VJIL Symposium: Which Theory of Global Justice Best Accommodates the Uncertainties of Medical Tourism?
[Nathan Cortez is an Assistant Professor of Law at SMU Dedman School of Law.]
This post is part of the Virginia Journal of International Law Symposium, Volume 52, Issues 1 and 2. Other posts in this series can be found in the related posts below.
Thanks to the Virginia Journal of International Law for inviting me to comment on Glenn Cohen’s important article “Medical Tourism, Access to Health Care, and Global Justice.” Like the other contributors, medical tourism is a primary research focus of mine. Glenn’s right: the scholarship is undertheorized (p. 9). His article admirably initiates a dialogue between theory and its application. On that criterion, his article is both ambitious and modest – ambitious in testing the grand theories of Global Justice, and modest in confronting just one of the cascading questions that medical tourism raises: What should we do if medical tourism decreases access to care for destination country residents?
Glenn evaluates three competing theories: cosmopolitan; statist; and intermediate. He prefers the intermediate theories of Joshua Cohen, Charles Sabel, Norman Daniels, and Thomas Pogge, which avoid the paralyzing moral obligations imposed by cosmopolitan theories but recognize that we probably owe more than what statist theories require. (Indeed, the statist theories limiting our obligations domestically seem quaint given the topic – a sprawling global trade in medicine.)
But before engaging these theories, Glenn first addresses the empirical question – Does medical tourism really diminish access to care locally? (pp. 9-14)
We just don’t know. Most of us have a strong intuition that the answer is yes. But as Glenn notes, our evidence is anecdotal, uncertain. Indeed, the lack of data is a persistent frustration for scholars in this area. As such, my inclination was to evaluate the Global Justice theories on how well they accommodate this reality.
Glenn prefers the intermediate theories in part because the duties they impose are triggered by causation – if medical tourism decreases access to care locally, then certain obligations follow. But that causal observation requires data.
The cosmopolitan utilitarianism of Mills and Bentham (pp. 18-19), also requires empirical information in the form of welfare measurements (e.g., “Does medical tourism increase the utility of uninsured Americans more than it decreases the utility of poor patients in India?” and countless other calculations). Likewise, the cosmopolitan sufficientarianism of Amartya Sen and Martha Nussbaum requires us to identify some minimum threshold below which we shouldn’t let local residents fall. But what’s the threshold?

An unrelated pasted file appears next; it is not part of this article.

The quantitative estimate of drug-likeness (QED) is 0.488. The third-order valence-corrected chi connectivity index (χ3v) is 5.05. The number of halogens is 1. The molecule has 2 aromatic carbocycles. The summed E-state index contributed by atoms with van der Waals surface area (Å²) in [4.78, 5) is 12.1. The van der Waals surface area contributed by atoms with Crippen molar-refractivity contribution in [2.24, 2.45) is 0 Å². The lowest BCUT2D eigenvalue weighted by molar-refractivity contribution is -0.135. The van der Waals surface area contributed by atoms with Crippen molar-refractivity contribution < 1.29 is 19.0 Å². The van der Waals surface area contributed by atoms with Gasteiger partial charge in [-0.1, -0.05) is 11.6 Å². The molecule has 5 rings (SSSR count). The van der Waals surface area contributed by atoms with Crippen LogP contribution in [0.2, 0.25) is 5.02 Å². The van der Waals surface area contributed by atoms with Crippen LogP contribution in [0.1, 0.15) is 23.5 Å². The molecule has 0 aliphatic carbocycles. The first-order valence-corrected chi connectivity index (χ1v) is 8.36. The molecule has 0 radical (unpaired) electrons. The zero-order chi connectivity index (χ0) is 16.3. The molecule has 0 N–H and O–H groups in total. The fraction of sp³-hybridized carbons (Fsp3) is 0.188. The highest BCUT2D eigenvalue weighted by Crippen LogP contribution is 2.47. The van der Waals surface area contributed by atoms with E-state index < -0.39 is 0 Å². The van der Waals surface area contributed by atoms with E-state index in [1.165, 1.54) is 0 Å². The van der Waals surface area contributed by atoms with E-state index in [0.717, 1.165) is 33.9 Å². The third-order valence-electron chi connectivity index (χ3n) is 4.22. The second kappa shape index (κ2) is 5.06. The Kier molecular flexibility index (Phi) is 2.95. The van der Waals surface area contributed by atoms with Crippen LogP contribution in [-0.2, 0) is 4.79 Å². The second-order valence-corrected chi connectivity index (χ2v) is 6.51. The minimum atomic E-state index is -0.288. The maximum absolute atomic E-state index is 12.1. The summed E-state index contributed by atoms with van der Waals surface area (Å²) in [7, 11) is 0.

Glenn’s article tees up this and many other conversations. As our discussion evolves, I would like to explore what we might learn from theories of regulatory uncertainty and probability. In the short term, it is highly likely that the six conditions that Glenn identifies for triggering some type of action will indeed occur, and probably get worse over time without some coercive redistribution. This should trigger at least some obligations, channeling Norman Daniels’ intuitions on medical migration. (p. 35) But in the longer term, it also seems probable that without medical tourism, countries like India wouldn’t be able to build the same health care infrastructure that might benefit local patients. Which theory allows us to address short-term deficits without sacrificing the long-term benefits?
Of these theories, the cosmopolitan prioritarianism of John Rawls and Charles Beitz doesn’t rely as much on empirical outcomes as on being sensitive to how medical tourism affects the “worst off.” (p. 20) In the context of medical tourism from the U.S. to India, it’s not hard to see who is the “worst off.” Eighty percent of the world lives in developing countries, most of whom are poor and have inadequate access to care. In the short term, medical tourism probably won’t help this population; but in the long term, given the right interventions, it could.
Thus, it’s clear someone should do something. The next questions are who should do what? Those are harder questions that Glenn’s research tees up.